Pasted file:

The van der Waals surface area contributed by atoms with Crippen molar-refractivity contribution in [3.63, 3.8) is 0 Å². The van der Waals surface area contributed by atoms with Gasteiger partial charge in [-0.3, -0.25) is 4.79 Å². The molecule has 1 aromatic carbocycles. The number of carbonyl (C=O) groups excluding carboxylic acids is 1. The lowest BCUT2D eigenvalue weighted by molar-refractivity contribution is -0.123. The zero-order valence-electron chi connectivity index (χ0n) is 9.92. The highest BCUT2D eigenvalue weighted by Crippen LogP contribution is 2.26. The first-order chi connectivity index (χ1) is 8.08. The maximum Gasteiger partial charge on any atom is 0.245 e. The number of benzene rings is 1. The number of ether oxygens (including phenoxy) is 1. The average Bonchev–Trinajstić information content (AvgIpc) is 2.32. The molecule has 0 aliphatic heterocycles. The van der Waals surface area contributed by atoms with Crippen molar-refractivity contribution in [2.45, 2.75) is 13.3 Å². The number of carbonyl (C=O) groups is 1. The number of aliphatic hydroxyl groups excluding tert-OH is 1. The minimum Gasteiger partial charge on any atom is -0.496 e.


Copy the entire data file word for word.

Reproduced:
The van der Waals surface area contributed by atoms with Crippen molar-refractivity contribution in [3.63, 3.8) is 0 Å². The van der Waals surface area contributed by atoms with Gasteiger partial charge in [-0.3, -0.25) is 4.79 Å². The molecule has 1 aromatic carbocycles. The number of carbonyl (C=O) groups excluding carboxylic acids is 1. The lowest BCUT2D eigenvalue weighted by molar-refractivity contribution is -0.123. The zero-order valence-electron chi connectivity index (χ0n) is 9.92. The highest BCUT2D eigenvalue weighted by Crippen LogP contribution is 2.26. The first-order chi connectivity index (χ1) is 8.08. The maximum Gasteiger partial charge on any atom is 0.245 e. The number of benzene rings is 1. The number of ether oxygens (including phenoxy) is 1. The average Bonchev–Trinajstić information content (AvgIpc) is 2.32. The molecule has 0 aliphatic heterocycles. The van der Waals surface area contributed by atoms with Crippen molar-refractivity contribution in [2.45, 2.75) is 13.3 Å². The number of carbonyl (C=O) groups is 1. The number of aliphatic hydroxyl groups excluding tert-OH is 1. The minimum Gasteiger partial charge on any atom is -0.496 e.